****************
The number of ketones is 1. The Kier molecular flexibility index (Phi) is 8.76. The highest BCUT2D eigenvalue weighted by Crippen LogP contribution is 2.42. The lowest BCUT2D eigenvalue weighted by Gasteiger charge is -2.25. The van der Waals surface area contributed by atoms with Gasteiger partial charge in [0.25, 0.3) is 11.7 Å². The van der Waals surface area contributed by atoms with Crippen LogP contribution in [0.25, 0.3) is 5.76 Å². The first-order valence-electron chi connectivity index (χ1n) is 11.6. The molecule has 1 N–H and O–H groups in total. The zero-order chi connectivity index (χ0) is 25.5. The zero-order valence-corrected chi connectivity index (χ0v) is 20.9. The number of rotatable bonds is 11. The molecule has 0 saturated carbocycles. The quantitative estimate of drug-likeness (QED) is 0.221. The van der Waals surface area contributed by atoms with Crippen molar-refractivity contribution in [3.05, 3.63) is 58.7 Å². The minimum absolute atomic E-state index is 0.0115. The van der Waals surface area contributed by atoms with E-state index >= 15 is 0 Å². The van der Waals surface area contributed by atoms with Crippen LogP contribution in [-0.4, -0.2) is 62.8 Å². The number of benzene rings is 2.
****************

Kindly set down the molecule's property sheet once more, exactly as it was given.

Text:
The number of ketones is 1. The Kier molecular flexibility index (Phi) is 8.76. The highest BCUT2D eigenvalue weighted by Crippen LogP contribution is 2.42. The lowest BCUT2D eigenvalue weighted by Gasteiger charge is -2.25. The van der Waals surface area contributed by atoms with Gasteiger partial charge in [0.25, 0.3) is 11.7 Å². The van der Waals surface area contributed by atoms with Crippen LogP contribution in [0.25, 0.3) is 5.76 Å². The first-order valence-electron chi connectivity index (χ1n) is 11.6. The molecule has 1 N–H and O–H groups in total. The zero-order chi connectivity index (χ0) is 25.5. The zero-order valence-corrected chi connectivity index (χ0v) is 20.9. The number of rotatable bonds is 11. The molecule has 0 saturated carbocycles. The quantitative estimate of drug-likeness (QED) is 0.221. The van der Waals surface area contributed by atoms with Crippen molar-refractivity contribution in [3.05, 3.63) is 58.7 Å². The minimum absolute atomic E-state index is 0.0115. The van der Waals surface area contributed by atoms with E-state index >= 15 is 0 Å². The van der Waals surface area contributed by atoms with Crippen LogP contribution in [-0.4, -0.2) is 62.8 Å². The number of benzene rings is 2.